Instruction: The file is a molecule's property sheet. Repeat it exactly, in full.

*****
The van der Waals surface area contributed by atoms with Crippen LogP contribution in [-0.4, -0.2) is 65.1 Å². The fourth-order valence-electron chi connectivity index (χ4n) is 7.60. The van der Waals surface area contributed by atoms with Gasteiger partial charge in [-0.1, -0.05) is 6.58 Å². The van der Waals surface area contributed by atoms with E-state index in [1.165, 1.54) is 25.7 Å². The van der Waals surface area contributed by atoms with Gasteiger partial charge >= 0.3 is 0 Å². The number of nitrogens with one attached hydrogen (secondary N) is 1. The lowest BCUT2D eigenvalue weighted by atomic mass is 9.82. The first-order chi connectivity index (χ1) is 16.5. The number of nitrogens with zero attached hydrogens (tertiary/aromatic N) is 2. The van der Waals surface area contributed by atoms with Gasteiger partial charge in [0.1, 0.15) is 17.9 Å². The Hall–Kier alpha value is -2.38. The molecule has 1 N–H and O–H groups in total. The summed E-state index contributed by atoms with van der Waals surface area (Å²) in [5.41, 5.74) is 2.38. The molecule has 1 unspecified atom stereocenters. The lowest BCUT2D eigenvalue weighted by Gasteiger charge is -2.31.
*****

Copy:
The van der Waals surface area contributed by atoms with Crippen LogP contribution in [-0.4, -0.2) is 65.1 Å². The fourth-order valence-electron chi connectivity index (χ4n) is 7.60. The van der Waals surface area contributed by atoms with Gasteiger partial charge in [-0.1, -0.05) is 6.58 Å². The van der Waals surface area contributed by atoms with E-state index in [1.165, 1.54) is 25.7 Å². The van der Waals surface area contributed by atoms with Gasteiger partial charge >= 0.3 is 0 Å². The number of nitrogens with one attached hydrogen (secondary N) is 1. The lowest BCUT2D eigenvalue weighted by atomic mass is 9.82. The first-order chi connectivity index (χ1) is 16.5. The number of nitrogens with zero attached hydrogens (tertiary/aromatic N) is 2. The van der Waals surface area contributed by atoms with Gasteiger partial charge in [0.1, 0.15) is 17.9 Å². The Hall–Kier alpha value is -2.38. The molecule has 1 N–H and O–H groups in total. The summed E-state index contributed by atoms with van der Waals surface area (Å²) in [5.41, 5.74) is 2.38. The molecule has 1 unspecified atom stereocenters. The lowest BCUT2D eigenvalue weighted by Gasteiger charge is -2.31.